by Buck Institute

Working on a work-around to repair some of the memory damage from Alzheimer’s

What if there was a way to repair some of the memory damage that occurs during Alzheimer’s disease, without having to fix all the problems that are occurring during that process. Buck Assistant Professor Tara Tracy, PhD, thinks she might have a way.

“Most current research looking for treatments on Alzheimer’s disease has been focused on reducing the toxic proteins that build up in the brain as the disease progresses,” says Tracy. Specifically, a protein called tau accumulates in the brain and becomes toxic to neurons in Alzheimer’s disease. “We think that synapse function can be repaired without actually fixing that problem,” she says. The tau protein accumulation would remain, but synapses could return to functioning and the memory process could work again.

The basis of Tracy’s concept is that the synapses, which are involved in the transmission of information between neurons, deteriorate during the progression of Alzheimer’s disease. Research from her lab has uncovered a potential way to repair damaged synapses in Alzheimer’s disease, using a protein called KIBRA, found in the kidney and brain. 

Others have shown that KIBRA is required for synapses to form memories, and Tracy’s team showed that lower levels are associated with dementia. They found that KIBRA located at the synapses of the brain is deficient in Alzheimer’s disease (in addition to buildup of toxic tau protein). 

Since KIBRA is critical for the process at synapses that allows memories to form, says Tracy, having less of it could explain cognitive impairment. Her team has been exploring how KIBRA affects the memory process at synapses in aged mice. They have found that adding back part of the KIBRA protein restores memory.

Could the solution be as simple as a supplement or an injection to fix memory problems? “In a sense, yes, that is the goal,” says Tracy. Of course, figuring out how to do so will take much more study. So far, she says, reintroducing KIBRA protein into neurons seems to enable damaged synapses to form memories again in mice. Her team is currently using human samples to understand how KIBRA levels affect memory during aging in humans.

Tracy’s team also has shown that people with Alzheimer’s disease have higher levels of KIBRA in their cerebrospinal fluid (CSF). “The cool thing is that this could be a biomarker,” she says. Checking for this in the CSF could potentially indicate synapse dysfunction associated with memory loss. It could show doctors who might benefit from any future KIBRA restoration therapy.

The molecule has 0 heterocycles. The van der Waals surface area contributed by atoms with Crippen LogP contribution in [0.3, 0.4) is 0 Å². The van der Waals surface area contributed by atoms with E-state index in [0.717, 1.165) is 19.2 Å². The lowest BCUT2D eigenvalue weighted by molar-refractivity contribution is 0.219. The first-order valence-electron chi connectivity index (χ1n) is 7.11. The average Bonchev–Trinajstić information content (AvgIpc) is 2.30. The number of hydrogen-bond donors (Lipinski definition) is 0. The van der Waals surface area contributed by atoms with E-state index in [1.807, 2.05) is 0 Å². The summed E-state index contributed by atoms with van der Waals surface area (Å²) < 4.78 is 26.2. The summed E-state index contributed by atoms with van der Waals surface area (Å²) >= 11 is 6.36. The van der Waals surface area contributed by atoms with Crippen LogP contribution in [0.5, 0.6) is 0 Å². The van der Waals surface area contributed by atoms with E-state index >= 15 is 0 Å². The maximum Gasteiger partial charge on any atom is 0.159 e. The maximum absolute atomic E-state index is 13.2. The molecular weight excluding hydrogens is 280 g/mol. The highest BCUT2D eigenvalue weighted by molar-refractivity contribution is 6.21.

Another intriguing aspect of KIBRA is that it exists as genetic variants that are associated with differing risk levels for Alzheimer’s disease. The variants are also associated with diminished memory performance in people without cognitive dysfunction. If someone has the “bad” variant, Tracy wonders whether that is linked to the KIBRA protein expressed in the neurons. If so, it could turn out to be another indication of risk for cognitive decline. 

Tracy is driven to find targeted therapeutics for Alzheimer’s disease. “Despite recent reports about new drugs for Alzheimer’s disease, there are no really effective treatments for the debilitating condition yet,” she says. Her team hopes to make that statement untrue in the near future. She imagines a person with cognitive decline being assessed by looking at their KIBRA genotype and levels of protein in their CSF to determine who might be a good candidate for a KIBRA therapeutic. The step from bench discovery to clinical application is, of course, an especially daunting one. Fortunately Tracy was the recipient of a generous grant from Michael Greve’s Forever Healthy Foundation which aims to advance early-stage research with high translational potential in order to speed up the transition from lab to product. 

“We want to find KIBRA-specific treatment strategies that can prevent memory loss and support the healthy functioning of neurons during brain aging,” she says.

Science is showing that while chronological aging is inevitable, biological aging is malleable. There's a part of it that you can fight, and we are getting closer and closer to winning that fight.

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